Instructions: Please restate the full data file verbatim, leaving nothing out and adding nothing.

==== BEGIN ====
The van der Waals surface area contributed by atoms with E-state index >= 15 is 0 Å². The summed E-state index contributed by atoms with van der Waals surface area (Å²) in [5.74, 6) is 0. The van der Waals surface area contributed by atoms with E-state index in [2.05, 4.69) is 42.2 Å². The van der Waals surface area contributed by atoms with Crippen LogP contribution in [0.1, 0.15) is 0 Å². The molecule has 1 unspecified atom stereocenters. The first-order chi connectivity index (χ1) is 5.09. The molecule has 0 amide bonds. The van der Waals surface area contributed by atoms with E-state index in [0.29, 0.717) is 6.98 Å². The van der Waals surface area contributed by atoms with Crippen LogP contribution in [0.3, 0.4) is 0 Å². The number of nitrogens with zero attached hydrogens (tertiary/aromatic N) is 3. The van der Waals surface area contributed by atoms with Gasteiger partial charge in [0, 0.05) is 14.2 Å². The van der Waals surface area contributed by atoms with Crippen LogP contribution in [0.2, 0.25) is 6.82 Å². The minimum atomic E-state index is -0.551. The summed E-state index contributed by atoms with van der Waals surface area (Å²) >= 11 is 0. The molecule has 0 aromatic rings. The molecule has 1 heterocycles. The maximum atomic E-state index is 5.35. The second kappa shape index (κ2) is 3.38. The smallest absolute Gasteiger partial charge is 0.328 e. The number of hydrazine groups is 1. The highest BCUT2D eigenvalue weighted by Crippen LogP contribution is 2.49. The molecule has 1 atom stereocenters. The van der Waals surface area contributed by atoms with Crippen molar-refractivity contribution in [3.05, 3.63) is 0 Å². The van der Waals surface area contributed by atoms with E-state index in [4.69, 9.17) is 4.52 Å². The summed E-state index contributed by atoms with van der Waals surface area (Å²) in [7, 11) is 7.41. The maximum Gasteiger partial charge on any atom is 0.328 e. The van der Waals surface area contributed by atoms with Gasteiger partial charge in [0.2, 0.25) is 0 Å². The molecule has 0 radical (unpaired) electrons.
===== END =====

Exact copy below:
The van der Waals surface area contributed by atoms with E-state index >= 15 is 0 Å². The summed E-state index contributed by atoms with van der Waals surface area (Å²) in [5.74, 6) is 0. The van der Waals surface area contributed by atoms with E-state index in [2.05, 4.69) is 42.2 Å². The van der Waals surface area contributed by atoms with Crippen LogP contribution in [0.1, 0.15) is 0 Å². The molecule has 1 unspecified atom stereocenters. The first-order chi connectivity index (χ1) is 5.09. The molecule has 0 amide bonds. The van der Waals surface area contributed by atoms with E-state index in [0.29, 0.717) is 6.98 Å². The van der Waals surface area contributed by atoms with Crippen LogP contribution in [0.3, 0.4) is 0 Å². The number of nitrogens with zero attached hydrogens (tertiary/aromatic N) is 3. The van der Waals surface area contributed by atoms with Gasteiger partial charge in [0, 0.05) is 14.2 Å². The van der Waals surface area contributed by atoms with Crippen LogP contribution in [0.2, 0.25) is 6.82 Å². The minimum atomic E-state index is -0.551. The summed E-state index contributed by atoms with van der Waals surface area (Å²) >= 11 is 0. The molecule has 0 aromatic rings. The molecule has 1 heterocycles. The maximum atomic E-state index is 5.35. The second kappa shape index (κ2) is 3.38. The smallest absolute Gasteiger partial charge is 0.328 e. The number of hydrazine groups is 1. The highest BCUT2D eigenvalue weighted by Crippen LogP contribution is 2.49. The molecule has 1 atom stereocenters. The van der Waals surface area contributed by atoms with Crippen molar-refractivity contribution in [3.05, 3.63) is 0 Å². The van der Waals surface area contributed by atoms with E-state index in [4.69, 9.17) is 4.52 Å². The summed E-state index contributed by atoms with van der Waals surface area (Å²) in [7, 11) is 7.41. The maximum Gasteiger partial charge on any atom is 0.328 e. The van der Waals surface area contributed by atoms with Gasteiger partial charge in [0.2, 0.25) is 0 Å². The molecule has 0 radical (unpaired) electrons.